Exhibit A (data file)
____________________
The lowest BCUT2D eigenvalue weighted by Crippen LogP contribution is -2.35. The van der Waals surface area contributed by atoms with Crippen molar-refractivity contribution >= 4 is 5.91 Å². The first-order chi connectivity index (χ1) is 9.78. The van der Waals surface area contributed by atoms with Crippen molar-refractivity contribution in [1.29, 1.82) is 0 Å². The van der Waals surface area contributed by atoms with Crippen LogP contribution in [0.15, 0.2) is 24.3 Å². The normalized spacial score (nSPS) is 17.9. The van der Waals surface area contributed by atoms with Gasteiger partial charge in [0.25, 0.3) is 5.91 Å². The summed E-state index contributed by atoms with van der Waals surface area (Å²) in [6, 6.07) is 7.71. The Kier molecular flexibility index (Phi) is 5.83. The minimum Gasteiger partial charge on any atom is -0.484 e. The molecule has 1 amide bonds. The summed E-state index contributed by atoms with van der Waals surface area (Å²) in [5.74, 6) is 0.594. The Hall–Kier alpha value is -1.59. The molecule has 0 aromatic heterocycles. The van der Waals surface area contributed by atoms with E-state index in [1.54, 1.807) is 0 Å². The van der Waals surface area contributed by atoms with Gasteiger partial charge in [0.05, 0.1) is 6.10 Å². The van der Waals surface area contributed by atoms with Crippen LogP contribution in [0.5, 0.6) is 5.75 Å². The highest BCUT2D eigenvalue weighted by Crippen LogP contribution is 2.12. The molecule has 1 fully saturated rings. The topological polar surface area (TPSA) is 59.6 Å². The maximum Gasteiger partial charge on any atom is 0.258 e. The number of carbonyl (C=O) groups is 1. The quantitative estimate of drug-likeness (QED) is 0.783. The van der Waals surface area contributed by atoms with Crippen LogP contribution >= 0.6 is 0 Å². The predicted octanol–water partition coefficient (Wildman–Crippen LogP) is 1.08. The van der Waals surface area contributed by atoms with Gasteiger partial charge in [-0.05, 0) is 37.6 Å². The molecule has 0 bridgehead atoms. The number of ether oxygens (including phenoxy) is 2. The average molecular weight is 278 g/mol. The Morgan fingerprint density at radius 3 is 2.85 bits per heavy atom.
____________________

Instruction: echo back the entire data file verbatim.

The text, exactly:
The lowest BCUT2D eigenvalue weighted by Crippen LogP contribution is -2.35. The van der Waals surface area contributed by atoms with Crippen molar-refractivity contribution >= 4 is 5.91 Å². The first-order chi connectivity index (χ1) is 9.78. The van der Waals surface area contributed by atoms with Crippen molar-refractivity contribution in [1.29, 1.82) is 0 Å². The van der Waals surface area contributed by atoms with Crippen LogP contribution in [0.15, 0.2) is 24.3 Å². The normalized spacial score (nSPS) is 17.9. The van der Waals surface area contributed by atoms with Gasteiger partial charge in [0.25, 0.3) is 5.91 Å². The summed E-state index contributed by atoms with van der Waals surface area (Å²) in [6, 6.07) is 7.71. The Kier molecular flexibility index (Phi) is 5.83. The minimum Gasteiger partial charge on any atom is -0.484 e. The molecule has 1 amide bonds. The summed E-state index contributed by atoms with van der Waals surface area (Å²) in [5.74, 6) is 0.594. The Hall–Kier alpha value is -1.59. The molecule has 0 aromatic heterocycles. The van der Waals surface area contributed by atoms with E-state index in [1.54, 1.807) is 0 Å². The van der Waals surface area contributed by atoms with Gasteiger partial charge in [0.05, 0.1) is 6.10 Å². The van der Waals surface area contributed by atoms with Crippen LogP contribution in [0.5, 0.6) is 5.75 Å². The highest BCUT2D eigenvalue weighted by Crippen LogP contribution is 2.12. The molecule has 1 fully saturated rings. The topological polar surface area (TPSA) is 59.6 Å². The maximum Gasteiger partial charge on any atom is 0.258 e. The number of carbonyl (C=O) groups is 1. The quantitative estimate of drug-likeness (QED) is 0.783. The van der Waals surface area contributed by atoms with Crippen LogP contribution >= 0.6 is 0 Å². The predicted octanol–water partition coefficient (Wildman–Crippen LogP) is 1.08. The van der Waals surface area contributed by atoms with Gasteiger partial charge in [-0.05, 0) is 37.6 Å². The molecule has 0 bridgehead atoms. The number of ether oxygens (including phenoxy) is 2. The average molecular weight is 278 g/mol. The Morgan fingerprint density at radius 3 is 2.85 bits per heavy atom.